This can help visualize our peristimulus plots. If we were to make a peristimulus plot of the raw data for the left hand movement (top panel of the image below) the observed data would have an unusual latency and a lot of noise, because this plot includes not only responses for the left hand but also noise from the brain activation following movement of the right hand. The lower plot shows the effect of removing the irrelevant regressors. Note that this reveals a much purer effect. By default, MRIcron will plot the observed data after regression (e.g. a mixture of the signal of interest plus noise). However, you can alternatively choose to see the 'modeled rather than observed data'. This will show you the convolved effect of interest, with the amplitude estimated by the multiple regression. This is useful for seeing if the observed data has roughly the same latency as predicted by the HRF. If this differs a little bit (<1 sec), you will want to include temporal derivatives in your model. If the latency is dramatically different, you should check to ensure that your onset file is correct and consider using a tool like
FLOBS to analyze your data.
- The current version of my software uses the following algorithm to generate peristimulus plots. This algorithm has a direct impact on the results, and may not be suitable for all types of data:
- Each observation (e.g. each of the 4D volumes) will only influence a single bin. In other words, a volume that is acquired 8 seconds after event 1, 2 seconds after event 2 and 3 seconds before event number 3 will only contribute to a single bin (e.g. the bin that for events that occur 2 seconds after an event).
- An observation will influence the bin that it most closely follows. In other words, a volume that is acquired 8 seconds after event 1, and 2 seconds after event 2 will only contribute to a single bin (e.g. the bin that for events that occur 2 seconds after an event). This is a common procedure, but note that with the sluggish HRF it is not really suitable for situations where events occur VERY rapidly (e.g. the HRF is sluggish, and takes about 5 sec to peak, therefore an event that occurred 5 sec ago will have a stronger influence than one that occurred 2 seconds ago).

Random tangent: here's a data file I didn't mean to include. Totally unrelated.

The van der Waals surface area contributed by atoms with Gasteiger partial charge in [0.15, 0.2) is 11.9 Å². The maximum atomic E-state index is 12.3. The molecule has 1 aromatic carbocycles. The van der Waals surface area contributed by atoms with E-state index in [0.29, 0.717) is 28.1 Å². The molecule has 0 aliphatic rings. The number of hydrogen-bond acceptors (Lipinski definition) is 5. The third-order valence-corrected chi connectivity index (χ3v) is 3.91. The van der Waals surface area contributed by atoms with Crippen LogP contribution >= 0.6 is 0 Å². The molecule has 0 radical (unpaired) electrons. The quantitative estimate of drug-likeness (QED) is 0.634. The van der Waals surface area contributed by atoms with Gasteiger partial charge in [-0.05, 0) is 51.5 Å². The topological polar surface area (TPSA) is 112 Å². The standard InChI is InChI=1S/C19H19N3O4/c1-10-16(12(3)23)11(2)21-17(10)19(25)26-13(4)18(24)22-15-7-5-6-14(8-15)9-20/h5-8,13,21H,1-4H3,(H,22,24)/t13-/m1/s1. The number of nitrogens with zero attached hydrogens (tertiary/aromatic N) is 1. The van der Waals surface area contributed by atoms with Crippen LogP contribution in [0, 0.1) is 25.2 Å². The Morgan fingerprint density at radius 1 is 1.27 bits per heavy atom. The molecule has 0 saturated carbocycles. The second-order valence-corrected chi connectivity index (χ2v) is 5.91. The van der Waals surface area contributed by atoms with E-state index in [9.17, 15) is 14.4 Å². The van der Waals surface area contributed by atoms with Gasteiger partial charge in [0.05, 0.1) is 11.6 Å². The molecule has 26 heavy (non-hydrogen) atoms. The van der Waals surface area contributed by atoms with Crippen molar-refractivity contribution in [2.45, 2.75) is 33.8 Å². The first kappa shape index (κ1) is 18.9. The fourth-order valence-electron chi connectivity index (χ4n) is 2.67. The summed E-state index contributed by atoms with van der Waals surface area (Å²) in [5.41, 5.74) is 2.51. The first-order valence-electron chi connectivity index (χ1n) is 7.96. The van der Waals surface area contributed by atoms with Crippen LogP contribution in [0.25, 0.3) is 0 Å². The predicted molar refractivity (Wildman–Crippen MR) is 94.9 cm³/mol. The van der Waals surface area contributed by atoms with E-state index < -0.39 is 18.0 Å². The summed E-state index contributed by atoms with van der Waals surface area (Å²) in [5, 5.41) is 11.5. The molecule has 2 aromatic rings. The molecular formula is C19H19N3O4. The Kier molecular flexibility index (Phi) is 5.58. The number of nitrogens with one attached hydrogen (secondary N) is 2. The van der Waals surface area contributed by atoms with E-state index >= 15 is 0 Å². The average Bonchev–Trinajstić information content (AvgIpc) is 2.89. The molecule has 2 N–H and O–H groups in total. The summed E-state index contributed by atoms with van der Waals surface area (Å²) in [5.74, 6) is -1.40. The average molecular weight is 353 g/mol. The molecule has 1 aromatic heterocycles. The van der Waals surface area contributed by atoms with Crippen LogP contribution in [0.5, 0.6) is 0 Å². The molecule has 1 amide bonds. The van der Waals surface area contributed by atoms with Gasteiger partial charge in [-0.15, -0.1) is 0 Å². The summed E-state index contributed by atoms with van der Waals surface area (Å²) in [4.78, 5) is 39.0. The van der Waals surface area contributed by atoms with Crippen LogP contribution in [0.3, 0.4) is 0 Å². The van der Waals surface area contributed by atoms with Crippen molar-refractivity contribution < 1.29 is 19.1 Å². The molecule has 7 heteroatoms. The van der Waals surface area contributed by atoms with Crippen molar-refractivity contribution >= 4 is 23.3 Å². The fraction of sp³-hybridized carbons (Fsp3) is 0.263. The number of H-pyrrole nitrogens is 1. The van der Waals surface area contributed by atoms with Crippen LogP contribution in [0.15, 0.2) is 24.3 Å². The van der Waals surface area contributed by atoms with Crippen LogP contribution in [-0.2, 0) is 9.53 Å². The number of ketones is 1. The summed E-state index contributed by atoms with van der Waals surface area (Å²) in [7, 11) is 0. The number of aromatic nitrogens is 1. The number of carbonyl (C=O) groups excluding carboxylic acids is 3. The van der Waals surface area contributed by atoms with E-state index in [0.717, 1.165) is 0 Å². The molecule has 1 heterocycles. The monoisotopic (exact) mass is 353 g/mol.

- An observation will only be included in a pre-stimulus bin if it can not contribute to any post-stimulus bins. In other words, if your peristimulus plot covers a period from -6 seconds to +12 seconds, a observation will only contribute to the -6..0sec bins if at least 12 seconds elapsed since the previous event. This is important, as we do not remove variability associated with the signal of interest, therefore a stimuli that occurs 6 sec after an event but 1 second before the next event is likely to show a bright intensity from the earlier event.
- For statisitcal analysis, you will want the precise values for
the effect sizes and standard errors. If you press the 'text' button
instead of the plot button, you will be shown the precise values - save
these as a .csv (comma separated values) format file to open them and
generate nice graphs with Excel or other software.
- You can save peristimulus volumes to see precisely what is
happening for each voxel at a given time point. The image below shows
the 8th time bin for both the left and right movement conditions. Note the
bright contralateral signal.
- When generating peristimulus plots, you have an option of choosing whether your data has been slice time corrected or not. This will influence how the event times are interpretted. Without STC, my software assumes that the event times are relative to the first slice of the first volume. On the other hand, if STC is checked, all times are relative to the acquisition of the middle slice of the first volume. The image below illustrates this (assuming a 2 second TR): without STC, the first event occurs at 0.5sec, and the second event occurs at 6 seconds. With STC, the first event occurs at -0.5s, and the second event occurs at 5s. Sparse acquisition is useful for auditory studies (as stimuli can be presented while the scanner is silent, and we can then observe the sluggish consequences of this). However, most sparse studies will not yield good peristimulus plots (good plots will required jittered stimulus-scan intervals). In any case, for sparse imaging I suggest making sure STC is NOT selected, and having the origin for event times to be the acquisition of the irst slice. Note that my software does not adjust for differences in slice time acquisition within a volume. The whole 3D volume is assumed to have been collected at a single instant. Therefore, (for axial acquisitions) signals from the cerebellum will appear to have a different lag than signals from the top of the brain. If you want to make comparisons between different brain areas, you may want to slice time correct your data before generating peristimulus plots.
ideas inspired many features in my software.
is a popular region of interest analysis tool.
is useful for investigating FSL findings.